The study was conducted to evaluate the operation, facilities and management of public (Adama Hawassa and Mekelle) and private ( Elfora Kombolcha) abattoirs in Ethiopia. Direct observation, photograph and discussion with the workers were used to collect information. The results of this study revealed that lairage was not divides into compartments to accommodate different classes and types of slaughter cattle in two of the four abattoirs visited. Stunning boxes were not used at many abattoirs investigated, enervation method of stunning was practiced and there were no means of sterilizing cutting equipments. Even though anti-and post mortem inspection were conducted properly at all abittoirs, findings were not regularly recorded in public abattoirs. Weighing scales were not available at the public abattoirs while live and carcasses weights were regularly recorded at the private abattoir. Carcass contamination occurred during processing and/or during transport in the public abattoirs. Classification of carcasses occurred not practiced in public or private abattoirs. It was concluded that the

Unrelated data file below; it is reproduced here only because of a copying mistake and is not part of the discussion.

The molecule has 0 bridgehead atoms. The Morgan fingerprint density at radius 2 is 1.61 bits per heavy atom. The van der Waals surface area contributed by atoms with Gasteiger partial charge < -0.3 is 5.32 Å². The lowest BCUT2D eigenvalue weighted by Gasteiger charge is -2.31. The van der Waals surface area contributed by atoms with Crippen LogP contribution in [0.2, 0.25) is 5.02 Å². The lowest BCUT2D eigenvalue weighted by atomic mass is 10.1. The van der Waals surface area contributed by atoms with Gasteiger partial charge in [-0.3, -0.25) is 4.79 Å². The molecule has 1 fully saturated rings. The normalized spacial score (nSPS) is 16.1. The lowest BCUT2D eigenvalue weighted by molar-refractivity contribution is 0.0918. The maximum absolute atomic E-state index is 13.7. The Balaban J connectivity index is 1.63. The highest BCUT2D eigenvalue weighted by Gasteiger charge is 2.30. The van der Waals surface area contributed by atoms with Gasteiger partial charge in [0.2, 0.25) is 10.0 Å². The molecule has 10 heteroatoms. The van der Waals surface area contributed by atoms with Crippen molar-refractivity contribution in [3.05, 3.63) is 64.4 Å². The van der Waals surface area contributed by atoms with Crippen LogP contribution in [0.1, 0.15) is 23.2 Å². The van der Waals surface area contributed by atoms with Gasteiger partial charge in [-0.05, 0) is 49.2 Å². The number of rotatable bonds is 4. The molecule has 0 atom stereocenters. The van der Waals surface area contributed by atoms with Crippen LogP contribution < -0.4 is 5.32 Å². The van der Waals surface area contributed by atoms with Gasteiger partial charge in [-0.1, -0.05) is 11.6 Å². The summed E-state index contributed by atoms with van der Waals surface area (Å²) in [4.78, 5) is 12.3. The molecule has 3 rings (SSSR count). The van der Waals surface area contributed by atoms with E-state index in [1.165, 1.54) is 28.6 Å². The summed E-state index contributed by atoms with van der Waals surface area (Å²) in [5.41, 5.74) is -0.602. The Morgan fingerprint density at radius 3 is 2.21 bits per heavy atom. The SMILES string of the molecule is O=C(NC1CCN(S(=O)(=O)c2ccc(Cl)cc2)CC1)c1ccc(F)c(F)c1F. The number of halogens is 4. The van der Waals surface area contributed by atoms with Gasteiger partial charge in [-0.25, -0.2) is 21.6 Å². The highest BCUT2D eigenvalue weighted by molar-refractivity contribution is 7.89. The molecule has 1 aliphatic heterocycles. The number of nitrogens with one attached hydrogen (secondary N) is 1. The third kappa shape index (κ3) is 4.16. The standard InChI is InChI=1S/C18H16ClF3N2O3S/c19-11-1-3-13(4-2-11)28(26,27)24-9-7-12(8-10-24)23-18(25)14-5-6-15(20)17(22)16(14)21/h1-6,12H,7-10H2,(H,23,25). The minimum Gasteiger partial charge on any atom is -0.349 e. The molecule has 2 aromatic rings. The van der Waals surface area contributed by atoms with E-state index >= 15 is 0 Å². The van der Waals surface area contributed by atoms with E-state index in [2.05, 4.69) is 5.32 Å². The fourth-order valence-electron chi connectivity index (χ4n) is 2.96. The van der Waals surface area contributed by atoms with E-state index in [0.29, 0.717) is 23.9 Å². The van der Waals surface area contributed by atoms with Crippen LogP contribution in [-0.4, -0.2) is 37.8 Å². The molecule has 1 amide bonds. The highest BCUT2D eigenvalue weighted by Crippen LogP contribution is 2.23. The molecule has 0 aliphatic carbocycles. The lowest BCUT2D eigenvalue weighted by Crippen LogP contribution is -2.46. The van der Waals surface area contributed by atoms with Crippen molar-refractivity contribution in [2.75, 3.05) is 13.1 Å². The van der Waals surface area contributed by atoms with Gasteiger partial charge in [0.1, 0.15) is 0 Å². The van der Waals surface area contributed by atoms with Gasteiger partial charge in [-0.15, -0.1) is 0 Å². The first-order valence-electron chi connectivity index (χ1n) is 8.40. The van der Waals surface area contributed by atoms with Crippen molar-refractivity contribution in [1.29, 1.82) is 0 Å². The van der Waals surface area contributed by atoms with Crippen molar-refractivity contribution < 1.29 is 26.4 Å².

management practiced in public and private abattoirs can partly contributed to the poor beef quality produced. Hence it was recommended that the country should develop legislation governing the operation of abattoirs. Moreover, hazard analysis critical control points (HACCP) should be established in all abattoirs to ensure animal welfare , maximum efficiency and beef quality.